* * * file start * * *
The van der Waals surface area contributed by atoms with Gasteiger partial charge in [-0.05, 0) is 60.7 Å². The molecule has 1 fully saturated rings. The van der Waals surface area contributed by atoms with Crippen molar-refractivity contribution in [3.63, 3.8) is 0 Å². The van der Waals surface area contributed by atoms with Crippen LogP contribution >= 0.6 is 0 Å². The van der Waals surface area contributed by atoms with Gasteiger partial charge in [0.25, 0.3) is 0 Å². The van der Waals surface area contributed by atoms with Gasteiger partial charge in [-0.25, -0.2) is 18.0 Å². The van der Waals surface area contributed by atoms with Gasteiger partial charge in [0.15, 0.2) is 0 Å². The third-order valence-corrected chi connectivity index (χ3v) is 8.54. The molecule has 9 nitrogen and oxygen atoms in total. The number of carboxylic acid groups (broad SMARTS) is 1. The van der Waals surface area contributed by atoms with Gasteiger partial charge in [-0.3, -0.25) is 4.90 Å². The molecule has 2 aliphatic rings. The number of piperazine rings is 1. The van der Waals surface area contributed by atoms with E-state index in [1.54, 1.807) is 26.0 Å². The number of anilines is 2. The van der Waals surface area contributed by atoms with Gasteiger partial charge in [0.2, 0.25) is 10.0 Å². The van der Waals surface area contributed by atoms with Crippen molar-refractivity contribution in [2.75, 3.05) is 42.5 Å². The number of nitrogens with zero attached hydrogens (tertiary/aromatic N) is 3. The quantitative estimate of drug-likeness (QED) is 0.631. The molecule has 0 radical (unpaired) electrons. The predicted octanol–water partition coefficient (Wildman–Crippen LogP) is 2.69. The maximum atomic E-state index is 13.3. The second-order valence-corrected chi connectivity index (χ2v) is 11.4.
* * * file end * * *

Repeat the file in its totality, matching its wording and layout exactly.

The van der Waals surface area contributed by atoms with Gasteiger partial charge in [-0.05, 0) is 60.7 Å². The molecule has 1 fully saturated rings. The van der Waals surface area contributed by atoms with Crippen molar-refractivity contribution in [3.63, 3.8) is 0 Å². The van der Waals surface area contributed by atoms with Crippen LogP contribution >= 0.6 is 0 Å². The van der Waals surface area contributed by atoms with Gasteiger partial charge in [0.25, 0.3) is 0 Å². The van der Waals surface area contributed by atoms with Gasteiger partial charge in [-0.25, -0.2) is 18.0 Å². The van der Waals surface area contributed by atoms with Gasteiger partial charge in [0.15, 0.2) is 0 Å². The third-order valence-corrected chi connectivity index (χ3v) is 8.54. The molecule has 9 nitrogen and oxygen atoms in total. The number of carboxylic acid groups (broad SMARTS) is 1. The van der Waals surface area contributed by atoms with Gasteiger partial charge in [-0.3, -0.25) is 4.90 Å². The molecule has 2 aliphatic rings. The number of piperazine rings is 1. The van der Waals surface area contributed by atoms with E-state index in [1.54, 1.807) is 26.0 Å². The number of anilines is 2. The van der Waals surface area contributed by atoms with Gasteiger partial charge in [0.2, 0.25) is 10.0 Å². The van der Waals surface area contributed by atoms with Crippen molar-refractivity contribution in [2.75, 3.05) is 42.5 Å². The number of nitrogens with zero attached hydrogens (tertiary/aromatic N) is 3. The quantitative estimate of drug-likeness (QED) is 0.631. The molecule has 0 radical (unpaired) electrons. The predicted octanol–water partition coefficient (Wildman–Crippen LogP) is 2.69. The maximum atomic E-state index is 13.3. The second-order valence-corrected chi connectivity index (χ2v) is 11.4.